March to a Bestseller:
It's been a whirlwind couple of weeks here at Build Creative Writing Ideas. I was fortunate enough to host a collaborative author event here and on Facebook called March to a Bestseller. I've written about why I put together the event, now it's time to talk about how well it did and what improvements I can make in the future.
From a numbers standpoint, the event was very successful. All 16 authors involved shot up in the sales rankings. We also made some waves in the Amazon bestseller lists. My web traffic was through the roof that day, hitting its highest mark of all-time, and I nearly doubled the number of people in my new mailing list. Here are some of the numbers in-depth:
- 640 attendees of the event (number went up and down throughout, may have been more)
- 1,179 clicks through the Facebook event to the post with the books listed.
- 98 original tweets with #marchtab (many RTs as well)
- 360-616 clicks on each book (over 6,000 clicks in total)
- 1,200+ unique visitors more on BCWI than the average (on Friday alone)
- More than a dozen books in the Amazon top 1,000 (several flirting with the top 600)
- #1-#10 on the Amazon Reference-Writing Skills category
- #1s in multiple other Amazon categories
(an image of our books dominating the top 10 of the Amazon Reference - Writing Skills category)
More importantly than the numbers, many of the authors who were on hand to chat during the event made some great connections. It would never have worked if the authors hadn't been so generous in providing their time and expertise. The transcript of the entire Facebook event is quite long because there were so many attendee questions answered. Often, there were half a dozen complementary answers for the same question. I imagine very few of the readers left empty-handed.
Another part of the event I was pleased about was the giveaways. A few days before the event I had the idea to tie in the generous author giveaways with sharing posts about the event on Facebook. While I wish I'd had the idea earlier, I imagine dozens of attendees learned about the event through these shared posts. The Twitter tie-in was one of the most successful, and it has convinced me to use the free service Click to Tweet for all of my blog posts.
Nothing is perfect, however, and it's important to look at aspects of the event that didn't work so well. Not all Facebook users are savvy, and some may still have the website's original settings enabled. Those users, my dad included, received an email every time I posted a new thread on the event. One attendee cried foul during the middle of the event and claimed I was breaking every spamming law in the book. It's likely he received all those emails and assumed from the repetitive subject of "Bryan Cohen posted a new comment," that I was the only one contributing to the event. The person who made the complaint did not see how many people were contributing to the event, but I can't blame him given the Facebook settings. To avoid such spamming claims, it would serve the event well to post a disclaimer and some instructions on how to change the Facebook settings prior to the event.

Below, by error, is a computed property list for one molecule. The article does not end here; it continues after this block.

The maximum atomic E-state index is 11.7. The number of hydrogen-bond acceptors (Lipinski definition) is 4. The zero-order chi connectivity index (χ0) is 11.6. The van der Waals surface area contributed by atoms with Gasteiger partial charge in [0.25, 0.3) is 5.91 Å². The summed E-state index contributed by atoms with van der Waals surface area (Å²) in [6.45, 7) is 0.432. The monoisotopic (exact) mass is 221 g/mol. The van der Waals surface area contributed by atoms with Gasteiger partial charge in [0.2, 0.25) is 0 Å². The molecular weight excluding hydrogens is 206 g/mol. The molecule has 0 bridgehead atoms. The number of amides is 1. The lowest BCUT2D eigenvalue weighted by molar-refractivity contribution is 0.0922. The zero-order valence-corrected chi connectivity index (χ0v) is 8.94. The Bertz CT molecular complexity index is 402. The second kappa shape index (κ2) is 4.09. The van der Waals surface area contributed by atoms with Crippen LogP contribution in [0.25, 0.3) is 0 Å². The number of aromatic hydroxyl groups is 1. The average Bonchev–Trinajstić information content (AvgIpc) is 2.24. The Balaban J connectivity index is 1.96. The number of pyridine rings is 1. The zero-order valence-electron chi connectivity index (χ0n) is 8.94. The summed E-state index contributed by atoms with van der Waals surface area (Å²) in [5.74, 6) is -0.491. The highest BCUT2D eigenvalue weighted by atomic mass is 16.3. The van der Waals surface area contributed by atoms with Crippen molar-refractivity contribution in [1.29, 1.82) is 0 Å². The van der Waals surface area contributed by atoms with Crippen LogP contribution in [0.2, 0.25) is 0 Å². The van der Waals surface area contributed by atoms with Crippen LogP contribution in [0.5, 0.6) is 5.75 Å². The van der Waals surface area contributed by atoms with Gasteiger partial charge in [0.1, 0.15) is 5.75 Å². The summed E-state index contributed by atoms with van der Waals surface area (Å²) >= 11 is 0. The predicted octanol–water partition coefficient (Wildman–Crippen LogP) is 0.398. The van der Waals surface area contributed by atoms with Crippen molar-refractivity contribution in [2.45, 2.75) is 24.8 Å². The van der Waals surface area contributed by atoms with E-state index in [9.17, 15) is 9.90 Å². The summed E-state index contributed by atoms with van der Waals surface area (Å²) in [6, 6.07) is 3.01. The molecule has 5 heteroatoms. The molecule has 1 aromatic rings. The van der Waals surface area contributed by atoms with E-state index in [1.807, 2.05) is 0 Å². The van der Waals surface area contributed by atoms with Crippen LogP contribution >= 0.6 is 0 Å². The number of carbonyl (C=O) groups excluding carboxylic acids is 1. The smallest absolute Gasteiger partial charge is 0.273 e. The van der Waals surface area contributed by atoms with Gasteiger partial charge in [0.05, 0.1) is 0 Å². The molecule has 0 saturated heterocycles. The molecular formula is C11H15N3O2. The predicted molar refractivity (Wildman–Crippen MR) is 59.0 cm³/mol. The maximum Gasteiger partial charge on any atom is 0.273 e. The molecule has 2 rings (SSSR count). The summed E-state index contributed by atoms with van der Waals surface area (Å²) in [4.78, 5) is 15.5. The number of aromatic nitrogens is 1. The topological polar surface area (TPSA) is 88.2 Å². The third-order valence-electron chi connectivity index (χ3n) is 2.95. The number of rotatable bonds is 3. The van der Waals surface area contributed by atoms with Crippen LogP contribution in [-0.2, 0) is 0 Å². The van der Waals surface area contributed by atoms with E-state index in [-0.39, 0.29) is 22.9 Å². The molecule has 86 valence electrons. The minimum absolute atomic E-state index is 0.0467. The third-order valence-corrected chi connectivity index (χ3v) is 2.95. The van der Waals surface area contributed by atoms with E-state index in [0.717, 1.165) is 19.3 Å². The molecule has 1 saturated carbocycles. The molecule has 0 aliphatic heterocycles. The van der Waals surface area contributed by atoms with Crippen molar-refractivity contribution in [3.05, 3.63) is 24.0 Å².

Many of the authors were great participants in the event, and carried a large load of the pre-event publicity as well. That being said, there were a few folks who were either unable to participate or could not find the time to alert their followers. One of my criteria for finding authors was that they had a large following, but their hefty subscriber count can't contribute much to the event if they don't tap into it. I don't blame any of the participants for this in the slightest. I was begging, borrowing and dealing just to get enough folks to participate at the start. I think the onus will be on me next time around to make it clear that participating authors must put forth a certain amount of publicity effort prior to and during the event.
Would I Do It Again?
Overall, the positives outweighed the negatives for the March to a Bestseller event. I learned a great deal and may even write a book on hosting indie author events to share my acquired knowledge. I'm so excited to be able to add more interaction to my marketing activities. There are parts of day-to-day social media that I enjoy, but this event was different. These weren't just Facebook posts in a vacuum that we hoped would reach people. There were hundreds of attendees and more than a dozen authors all joining together over a 12-hour period. And because of the nature of the event (with 16 discounted books) there were results to go along with the interactive efforts.
I will run an event like this again. I already have some ideas for one in mid- to late-spring. To any of the authors and attendees reading, I want to thank you for contributing to a very fulfilling day. Without your participation and your kindness, it would not have been the same. Here's to doing it all again sometime soon.
Done with the Post-Mortem? Go back to Creative Writing Tips.
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Written by Bryan Cohen
Bryan Cohen is the author of more than 30 books, many of which focus on creative writing and blasting through that pesky writer's block. His books have sold more than 20,000 copies. You can find him on Google+ and Facebook.
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